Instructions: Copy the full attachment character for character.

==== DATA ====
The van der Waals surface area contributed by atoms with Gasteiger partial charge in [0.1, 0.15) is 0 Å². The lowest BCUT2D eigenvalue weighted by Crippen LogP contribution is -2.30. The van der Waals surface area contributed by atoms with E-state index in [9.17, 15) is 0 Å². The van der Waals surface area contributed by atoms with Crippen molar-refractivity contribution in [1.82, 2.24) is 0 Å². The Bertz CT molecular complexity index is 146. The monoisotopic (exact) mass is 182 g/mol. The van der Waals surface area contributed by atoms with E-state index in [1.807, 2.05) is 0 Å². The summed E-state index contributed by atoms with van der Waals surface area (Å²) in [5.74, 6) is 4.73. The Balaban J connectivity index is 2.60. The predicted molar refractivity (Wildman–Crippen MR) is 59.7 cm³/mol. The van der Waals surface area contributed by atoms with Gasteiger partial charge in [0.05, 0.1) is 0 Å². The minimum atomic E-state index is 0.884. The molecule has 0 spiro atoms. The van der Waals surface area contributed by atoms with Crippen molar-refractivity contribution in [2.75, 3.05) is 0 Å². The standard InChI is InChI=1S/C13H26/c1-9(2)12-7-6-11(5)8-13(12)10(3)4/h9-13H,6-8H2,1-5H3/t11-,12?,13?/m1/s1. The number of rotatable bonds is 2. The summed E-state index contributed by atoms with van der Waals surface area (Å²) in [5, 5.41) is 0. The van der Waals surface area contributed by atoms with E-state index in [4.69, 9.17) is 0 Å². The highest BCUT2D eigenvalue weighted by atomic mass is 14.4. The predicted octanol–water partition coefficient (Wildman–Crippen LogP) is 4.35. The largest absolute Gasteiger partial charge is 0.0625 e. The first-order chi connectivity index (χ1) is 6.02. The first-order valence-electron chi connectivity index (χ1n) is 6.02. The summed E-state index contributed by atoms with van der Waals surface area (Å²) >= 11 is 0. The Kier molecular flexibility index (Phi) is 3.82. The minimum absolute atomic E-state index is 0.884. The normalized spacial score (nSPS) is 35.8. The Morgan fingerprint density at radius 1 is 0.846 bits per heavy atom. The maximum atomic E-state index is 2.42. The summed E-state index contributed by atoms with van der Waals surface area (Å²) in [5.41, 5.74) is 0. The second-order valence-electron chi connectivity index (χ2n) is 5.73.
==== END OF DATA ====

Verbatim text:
The van der Waals surface area contributed by atoms with Gasteiger partial charge in [0.1, 0.15) is 0 Å². The lowest BCUT2D eigenvalue weighted by Crippen LogP contribution is -2.30. The van der Waals surface area contributed by atoms with E-state index in [9.17, 15) is 0 Å². The van der Waals surface area contributed by atoms with Crippen molar-refractivity contribution in [1.82, 2.24) is 0 Å². The Bertz CT molecular complexity index is 146. The monoisotopic (exact) mass is 182 g/mol. The van der Waals surface area contributed by atoms with E-state index in [1.807, 2.05) is 0 Å². The summed E-state index contributed by atoms with van der Waals surface area (Å²) in [5.74, 6) is 4.73. The Balaban J connectivity index is 2.60. The predicted molar refractivity (Wildman–Crippen MR) is 59.7 cm³/mol. The van der Waals surface area contributed by atoms with Gasteiger partial charge in [0.05, 0.1) is 0 Å². The minimum atomic E-state index is 0.884. The molecule has 0 spiro atoms. The van der Waals surface area contributed by atoms with Crippen molar-refractivity contribution in [2.75, 3.05) is 0 Å². The standard InChI is InChI=1S/C13H26/c1-9(2)12-7-6-11(5)8-13(12)10(3)4/h9-13H,6-8H2,1-5H3/t11-,12?,13?/m1/s1. The number of rotatable bonds is 2. The summed E-state index contributed by atoms with van der Waals surface area (Å²) in [5, 5.41) is 0. The van der Waals surface area contributed by atoms with E-state index in [4.69, 9.17) is 0 Å². The highest BCUT2D eigenvalue weighted by atomic mass is 14.4. The predicted octanol–water partition coefficient (Wildman–Crippen LogP) is 4.35. The largest absolute Gasteiger partial charge is 0.0625 e. The first-order chi connectivity index (χ1) is 6.02. The first-order valence-electron chi connectivity index (χ1n) is 6.02. The summed E-state index contributed by atoms with van der Waals surface area (Å²) >= 11 is 0. The Kier molecular flexibility index (Phi) is 3.82. The minimum absolute atomic E-state index is 0.884. The normalized spacial score (nSPS) is 35.8. The Morgan fingerprint density at radius 1 is 0.846 bits per heavy atom. The maximum atomic E-state index is 2.42. The summed E-state index contributed by atoms with van der Waals surface area (Å²) in [5.41, 5.74) is 0. The second-order valence-electron chi connectivity index (χ2n) is 5.73.